The "True Finns" are a "workers' party without the socialism" mixing a leftwing economic programme with a far right social policy. In the Eduskunta/Riksdag they sit in the centre placed between the Greens and the Centre Party. Although across Europe, the populist parties have understood the need to maintain a discourse which is both social and protectionist and to set themselves as defenders of a strong Welfare State, this position is new to the "True Finns" who, like the Rural Party of Veikko Vennamo (aka the Forgotten Party) which they took over from, have always defended the weak, the unemployed, the workers, the excluded, single mothers and small entrepreneurs. They campaign for a strong Welfare State – the only one which is able in its opinion to guarantee the economic security of the weakest citizens. At the beginning of the 2000's the True Finns were already accusing the left of having abandoned the weakest citizens and campaigned for a hefty reduction in income tax on the lowest wages believing that an increase in purchasing power of the poorest would make it possible to reduce applications for social aid mid-term. Their predecessor the Rural Party was already qualified as "non-socialist leftwing party". Denouncing immigration as a threat that weighs both on the host country's identity and on its prosperity, the "True Finns" suggest that social protection should only be offered to nationals and are asking for a reduction in social aid granted to foreigners. "A foreigner with a residence permit is not comparable to a Finn," declared Timo Soini.
Against marriage between people of the same sex or adoption by homosexual couples, the populist party defends the traditional family that is close to that of the Christian Democratic Party with whom it made an alliance in the most recent European elections on 7th June 2009. The "True Finns" challenged the "Greens" with regard to the issue of homosexual rights which was the focus of public debate in autumn 2010.
The "True Finns" electoral programme that was written by a group of 14 people chaired by Vesa-Matti Saarakkala advocates the defence of an "homogeneous, Finnish culture. "The True Finns have been the best in transforming the public's sceptiscism with regard to the issue of immigration into popular support but they are not the only ones to have held a discourse that challenges the reception of populations that come from abroad," declares political analyst Jussi Foerbom.
The party has made the presence of some 10,000 Somali refugees is the focus of political debate. It refuses however to be qualified as racist whilst it recalls that immigrants must respect the laws of the country where they live. "I feel extremely offended when my party and myself are qualified as racist. It is an unfair opinion which goes against what I believe in," says Timo Soini. Finland was homogeneous for a long time welcoming people from neighbouring countries (Sweden, Estonia). The country now hosts 155,000 people who were born abroad ie 3% of its total population, the lowest proportion in the entire EU.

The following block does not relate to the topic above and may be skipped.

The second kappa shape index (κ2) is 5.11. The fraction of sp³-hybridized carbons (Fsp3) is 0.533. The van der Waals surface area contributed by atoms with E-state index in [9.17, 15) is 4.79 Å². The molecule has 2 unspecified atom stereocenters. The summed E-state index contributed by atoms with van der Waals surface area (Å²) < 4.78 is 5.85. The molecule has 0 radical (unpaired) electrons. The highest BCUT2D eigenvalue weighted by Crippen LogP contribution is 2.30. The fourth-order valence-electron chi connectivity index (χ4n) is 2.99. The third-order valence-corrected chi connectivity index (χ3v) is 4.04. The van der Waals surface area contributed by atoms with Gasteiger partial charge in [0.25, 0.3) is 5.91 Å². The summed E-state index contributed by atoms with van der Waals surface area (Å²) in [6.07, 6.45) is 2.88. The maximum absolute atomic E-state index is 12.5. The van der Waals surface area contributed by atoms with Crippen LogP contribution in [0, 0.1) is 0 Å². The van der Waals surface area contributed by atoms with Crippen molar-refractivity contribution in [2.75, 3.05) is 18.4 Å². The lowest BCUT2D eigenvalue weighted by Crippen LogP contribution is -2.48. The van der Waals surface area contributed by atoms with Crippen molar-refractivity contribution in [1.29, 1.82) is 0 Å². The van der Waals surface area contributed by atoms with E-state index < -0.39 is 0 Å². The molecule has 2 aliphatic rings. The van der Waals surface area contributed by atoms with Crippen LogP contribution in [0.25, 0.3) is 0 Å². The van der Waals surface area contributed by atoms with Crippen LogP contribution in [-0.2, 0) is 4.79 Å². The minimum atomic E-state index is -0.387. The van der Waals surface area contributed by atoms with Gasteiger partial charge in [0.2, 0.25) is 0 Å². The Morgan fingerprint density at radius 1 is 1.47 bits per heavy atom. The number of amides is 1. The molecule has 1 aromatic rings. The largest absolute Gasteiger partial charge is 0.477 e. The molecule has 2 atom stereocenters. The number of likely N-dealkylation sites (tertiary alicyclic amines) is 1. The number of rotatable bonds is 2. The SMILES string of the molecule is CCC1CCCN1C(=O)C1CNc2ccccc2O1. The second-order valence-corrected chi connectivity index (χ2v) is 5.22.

"The vote in support of the True Finns is a protest vote. The government parties seem disconnected from reality. People want someone to listen to them and take them seriously," indicates the sociology professor Risto Heiskala. The "True Finns" are not part of the far right tradition as represented by the Austrian Liberal Party (FPÖ) or the French National Front (FN). Although the personality of Timo Soini is a key element of his party's success (few of its executives are known to the public), he is not a leader comparable to Jörg Haider, Jean-Marie Le Pen or Geert Wilders (Freedom Party, PVV) in the Netherlands. The "True Finns" do not share the rejection of Islam with the latter either. "Compared to the European far right, the party's rhetoric is much more conciliatory," says Miikka Pyykkonon, professor at the University of Jyvaeskylae.
The "True Finns" attract voters from all of the other political parties. According to Jari Pajunen, Research Director at the Taloustutkimus Institute, out of 100 "True Finn" voters 50 have already voted for this party, 10 were former Centre Party voters, 10 former Social Democrat proponents, 8 from the Conservative Assembly, 5 from the Left Alliance and 17 had not voted until now. 2/3 of its electorate are poorly qualified men, victims of factory closures and people who have lost their job in the wake of the economic crisis.
3- An irresistible rise?